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Cancer Survivor Identity Crisis: I Am More Than My Cancer(s)

While cancer may be a part of a survivor's identity, there are other aspects, too.
PUBLISHED August 25, 2016
Barbara Tako is a breast cancer survivor (2010), melanoma survivor (2014) and author of Cancer Survivorship Coping Tools–We'll Get You Through This. She is a cancer coping advocate, speaker and published writer for television, radio and other venues across the country. She lives, survives, and thrives in Minnesota with her husband, children and dog. See more at www.cancersurvivorshipcopingtools.com,or www.clutterclearingchoices.com.
I identify myself as a two-time cancer survivor, and yet, I am more than my cancers. How much is it “OK” to identify with being a cancer survivor, and how much might be too much? How often do I tell people about it after active treatment? How often should I wear those pink t-shirts? How much should I participate in the breast cancer month of October? Sheesh, a whole month? Really, I will want to hunker down during that month and hide. All cancers matter, as I think any breast cancer survivor knows.

It is good to be vigilant about cancer-related health issues. It is good to make healthy eating choices, exercise, take care of mental health and keep up on the research specific to one’s cancer. But how much time and effort on these things is too good—too much? The to-do list of things for cancer survivors can be taunting, daunting and exhausting. How often does cancer float across my mind? Every day. How often do I want to cry or rant—much, much less often the further out I get from each diagnosis. At this point, I am just worried and weary.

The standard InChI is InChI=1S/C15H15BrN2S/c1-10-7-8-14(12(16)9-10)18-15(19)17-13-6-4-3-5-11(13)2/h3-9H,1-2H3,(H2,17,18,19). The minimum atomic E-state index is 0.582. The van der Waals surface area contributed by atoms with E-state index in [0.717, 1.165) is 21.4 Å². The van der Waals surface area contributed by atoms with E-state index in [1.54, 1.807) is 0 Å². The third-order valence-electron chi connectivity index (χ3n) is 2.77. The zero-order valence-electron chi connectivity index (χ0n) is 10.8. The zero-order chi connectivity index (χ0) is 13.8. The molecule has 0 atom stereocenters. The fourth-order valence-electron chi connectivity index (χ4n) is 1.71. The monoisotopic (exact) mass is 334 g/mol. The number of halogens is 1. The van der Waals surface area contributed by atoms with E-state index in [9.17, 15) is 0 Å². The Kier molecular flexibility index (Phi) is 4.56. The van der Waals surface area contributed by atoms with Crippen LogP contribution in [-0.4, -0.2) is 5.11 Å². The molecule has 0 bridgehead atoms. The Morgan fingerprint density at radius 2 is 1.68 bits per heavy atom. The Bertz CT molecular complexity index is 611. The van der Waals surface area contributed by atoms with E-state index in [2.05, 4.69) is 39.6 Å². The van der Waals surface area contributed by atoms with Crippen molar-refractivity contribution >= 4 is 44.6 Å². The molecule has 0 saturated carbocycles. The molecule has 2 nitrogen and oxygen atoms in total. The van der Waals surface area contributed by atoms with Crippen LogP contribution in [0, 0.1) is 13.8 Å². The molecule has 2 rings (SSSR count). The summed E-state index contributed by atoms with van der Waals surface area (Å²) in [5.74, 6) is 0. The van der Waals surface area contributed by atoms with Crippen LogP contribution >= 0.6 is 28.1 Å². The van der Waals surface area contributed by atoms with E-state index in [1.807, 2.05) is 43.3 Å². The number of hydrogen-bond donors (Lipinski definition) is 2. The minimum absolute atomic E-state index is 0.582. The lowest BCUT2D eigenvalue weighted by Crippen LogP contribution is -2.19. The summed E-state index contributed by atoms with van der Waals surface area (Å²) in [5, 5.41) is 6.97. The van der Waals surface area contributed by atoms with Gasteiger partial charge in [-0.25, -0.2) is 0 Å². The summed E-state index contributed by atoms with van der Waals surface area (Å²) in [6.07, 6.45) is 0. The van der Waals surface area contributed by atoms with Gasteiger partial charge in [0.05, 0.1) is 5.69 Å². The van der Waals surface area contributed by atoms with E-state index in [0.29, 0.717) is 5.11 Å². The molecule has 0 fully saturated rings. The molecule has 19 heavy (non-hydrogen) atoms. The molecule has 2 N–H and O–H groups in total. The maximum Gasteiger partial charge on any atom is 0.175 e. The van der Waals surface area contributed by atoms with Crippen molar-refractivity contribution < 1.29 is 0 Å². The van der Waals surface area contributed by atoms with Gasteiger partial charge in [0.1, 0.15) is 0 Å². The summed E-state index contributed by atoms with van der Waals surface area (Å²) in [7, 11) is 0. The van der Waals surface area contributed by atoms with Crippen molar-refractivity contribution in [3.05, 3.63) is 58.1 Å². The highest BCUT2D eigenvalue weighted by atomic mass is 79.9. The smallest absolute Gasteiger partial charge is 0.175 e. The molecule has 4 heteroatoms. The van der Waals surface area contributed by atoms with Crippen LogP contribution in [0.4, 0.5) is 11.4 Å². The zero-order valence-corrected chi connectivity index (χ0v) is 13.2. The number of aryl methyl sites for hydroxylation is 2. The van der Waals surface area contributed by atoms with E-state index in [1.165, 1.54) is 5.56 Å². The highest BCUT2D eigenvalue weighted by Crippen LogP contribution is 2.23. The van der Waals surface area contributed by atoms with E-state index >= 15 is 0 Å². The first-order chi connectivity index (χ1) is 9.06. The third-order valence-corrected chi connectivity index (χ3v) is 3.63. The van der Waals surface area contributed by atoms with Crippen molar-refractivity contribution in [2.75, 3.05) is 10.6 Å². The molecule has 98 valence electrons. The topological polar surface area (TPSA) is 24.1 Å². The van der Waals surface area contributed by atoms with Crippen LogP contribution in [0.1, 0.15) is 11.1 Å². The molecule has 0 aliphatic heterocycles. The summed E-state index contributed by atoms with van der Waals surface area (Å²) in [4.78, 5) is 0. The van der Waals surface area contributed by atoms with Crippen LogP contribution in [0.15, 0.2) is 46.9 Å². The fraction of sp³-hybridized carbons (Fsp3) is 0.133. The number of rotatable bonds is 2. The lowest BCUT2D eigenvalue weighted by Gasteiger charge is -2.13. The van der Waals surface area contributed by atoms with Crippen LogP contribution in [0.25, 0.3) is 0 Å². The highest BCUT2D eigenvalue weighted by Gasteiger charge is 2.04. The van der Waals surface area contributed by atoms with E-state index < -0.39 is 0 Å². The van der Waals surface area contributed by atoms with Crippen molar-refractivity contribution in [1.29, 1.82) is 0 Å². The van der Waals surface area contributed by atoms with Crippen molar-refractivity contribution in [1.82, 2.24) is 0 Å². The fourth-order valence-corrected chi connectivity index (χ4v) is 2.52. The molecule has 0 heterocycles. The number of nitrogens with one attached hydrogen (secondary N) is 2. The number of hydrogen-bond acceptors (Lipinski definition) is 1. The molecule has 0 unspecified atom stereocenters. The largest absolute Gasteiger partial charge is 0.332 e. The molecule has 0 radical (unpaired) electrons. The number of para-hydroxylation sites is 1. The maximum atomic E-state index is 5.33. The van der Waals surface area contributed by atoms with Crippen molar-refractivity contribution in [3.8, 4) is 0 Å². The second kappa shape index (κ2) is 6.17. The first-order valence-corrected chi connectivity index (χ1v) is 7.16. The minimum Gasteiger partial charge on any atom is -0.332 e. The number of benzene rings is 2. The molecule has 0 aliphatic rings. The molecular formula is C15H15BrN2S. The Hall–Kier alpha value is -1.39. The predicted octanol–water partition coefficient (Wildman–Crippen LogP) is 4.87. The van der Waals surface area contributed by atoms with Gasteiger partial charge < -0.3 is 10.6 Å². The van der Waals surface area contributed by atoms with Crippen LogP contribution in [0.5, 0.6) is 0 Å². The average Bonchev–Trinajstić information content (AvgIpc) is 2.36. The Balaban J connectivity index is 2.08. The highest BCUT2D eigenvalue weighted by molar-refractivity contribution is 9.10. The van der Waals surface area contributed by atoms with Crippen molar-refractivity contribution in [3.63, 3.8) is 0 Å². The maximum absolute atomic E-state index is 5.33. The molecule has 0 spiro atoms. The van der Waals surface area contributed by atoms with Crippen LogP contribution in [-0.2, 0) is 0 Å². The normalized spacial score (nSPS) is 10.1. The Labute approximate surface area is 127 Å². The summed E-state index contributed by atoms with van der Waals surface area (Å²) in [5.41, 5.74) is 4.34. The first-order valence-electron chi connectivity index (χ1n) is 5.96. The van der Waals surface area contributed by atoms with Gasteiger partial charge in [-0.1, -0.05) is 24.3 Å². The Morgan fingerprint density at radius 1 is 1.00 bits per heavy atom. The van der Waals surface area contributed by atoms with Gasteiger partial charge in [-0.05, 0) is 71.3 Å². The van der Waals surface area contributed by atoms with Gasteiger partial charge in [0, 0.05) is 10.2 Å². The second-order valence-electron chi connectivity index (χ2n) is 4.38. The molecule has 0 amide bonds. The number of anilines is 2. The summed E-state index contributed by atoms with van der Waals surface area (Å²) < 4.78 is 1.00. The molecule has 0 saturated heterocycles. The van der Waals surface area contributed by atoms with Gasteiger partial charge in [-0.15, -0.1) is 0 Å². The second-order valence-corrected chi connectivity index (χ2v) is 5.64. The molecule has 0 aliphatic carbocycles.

What about the rest of my identity? Who am I now? I am not just a pink t-shirt cancer survivor. In fact, I rarely wear mine. Within cancer survivors, am I typecast by the kind of cancers I have had? I am a breast cancer warrior and a melanoma fighter. Yes, but …

Should cancer survivors only hang out with their own cancer group by type of cancer? I don’t think so. Many of the thoughts and feelings and struggles seem similar across types of cancer. That said, I sometimes find myself and other survivors doing this typecasting thing, even to each other within the broad umbrella of cancer. Look at the Facebook support groups if you wonder about this.

In terms of my cancer identity, I am not just talking about how others, survivors or not, perceive me. I am talking about how I see myself. I think it is good to remember the other things that I am, like a Christian, wife, mother, daughter, speaker, writer, smart mouth ... I am not going to let cancer “win” by giving my “cancer survivor” identity more attention than it deserves. Nope.  

Cancer is a disease that can come back down the road and possibly kill me, yet it is still a disease. I had a disease. I will not give cancer more time, power or attention than it deserves. Well, at least I will try not to do that.

In fact, this disease, this brush with our own mortality, offers cancer survivors a good chance to figure out who we authentically are and what we want to do with our limited windows of time here on the planet. I hope that friends and loved ones of cancer survivors remember to support the whole person, too. We are more than cancer survivors, so much more. Right?
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